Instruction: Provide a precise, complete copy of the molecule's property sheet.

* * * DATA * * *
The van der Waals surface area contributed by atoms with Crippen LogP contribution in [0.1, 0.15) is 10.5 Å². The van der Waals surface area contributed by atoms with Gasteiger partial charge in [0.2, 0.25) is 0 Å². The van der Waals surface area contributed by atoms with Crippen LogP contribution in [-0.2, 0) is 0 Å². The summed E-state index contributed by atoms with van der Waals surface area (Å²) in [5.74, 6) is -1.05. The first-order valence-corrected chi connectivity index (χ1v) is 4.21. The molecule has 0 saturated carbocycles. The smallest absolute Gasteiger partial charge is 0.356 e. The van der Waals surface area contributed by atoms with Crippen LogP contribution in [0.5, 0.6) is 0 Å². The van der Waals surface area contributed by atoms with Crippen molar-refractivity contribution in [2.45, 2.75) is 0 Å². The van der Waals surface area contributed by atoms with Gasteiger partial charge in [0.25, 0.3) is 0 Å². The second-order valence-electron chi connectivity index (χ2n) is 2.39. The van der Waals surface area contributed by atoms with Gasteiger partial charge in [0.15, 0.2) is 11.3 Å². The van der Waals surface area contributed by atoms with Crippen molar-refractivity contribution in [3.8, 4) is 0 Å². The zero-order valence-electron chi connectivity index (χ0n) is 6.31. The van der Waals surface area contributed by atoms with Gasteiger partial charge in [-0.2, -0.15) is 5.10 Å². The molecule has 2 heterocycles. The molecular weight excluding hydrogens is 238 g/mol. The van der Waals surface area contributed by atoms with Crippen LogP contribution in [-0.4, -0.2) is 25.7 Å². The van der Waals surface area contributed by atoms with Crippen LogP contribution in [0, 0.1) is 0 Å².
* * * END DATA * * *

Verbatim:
The van der Waals surface area contributed by atoms with Crippen LogP contribution in [0.1, 0.15) is 10.5 Å². The van der Waals surface area contributed by atoms with Gasteiger partial charge in [0.2, 0.25) is 0 Å². The van der Waals surface area contributed by atoms with Crippen LogP contribution in [-0.2, 0) is 0 Å². The summed E-state index contributed by atoms with van der Waals surface area (Å²) in [5.74, 6) is -1.05. The first-order valence-corrected chi connectivity index (χ1v) is 4.21. The molecule has 0 saturated carbocycles. The smallest absolute Gasteiger partial charge is 0.356 e. The van der Waals surface area contributed by atoms with Crippen LogP contribution in [0.5, 0.6) is 0 Å². The van der Waals surface area contributed by atoms with Crippen molar-refractivity contribution in [2.45, 2.75) is 0 Å². The van der Waals surface area contributed by atoms with Gasteiger partial charge in [0.25, 0.3) is 0 Å². The second-order valence-electron chi connectivity index (χ2n) is 2.39. The van der Waals surface area contributed by atoms with Gasteiger partial charge in [0.15, 0.2) is 11.3 Å². The van der Waals surface area contributed by atoms with Crippen molar-refractivity contribution in [3.8, 4) is 0 Å². The zero-order valence-electron chi connectivity index (χ0n) is 6.31. The van der Waals surface area contributed by atoms with Gasteiger partial charge in [-0.2, -0.15) is 5.10 Å². The molecule has 2 heterocycles. The molecular weight excluding hydrogens is 238 g/mol. The van der Waals surface area contributed by atoms with Crippen LogP contribution in [-0.4, -0.2) is 25.7 Å². The van der Waals surface area contributed by atoms with Crippen LogP contribution in [0, 0.1) is 0 Å².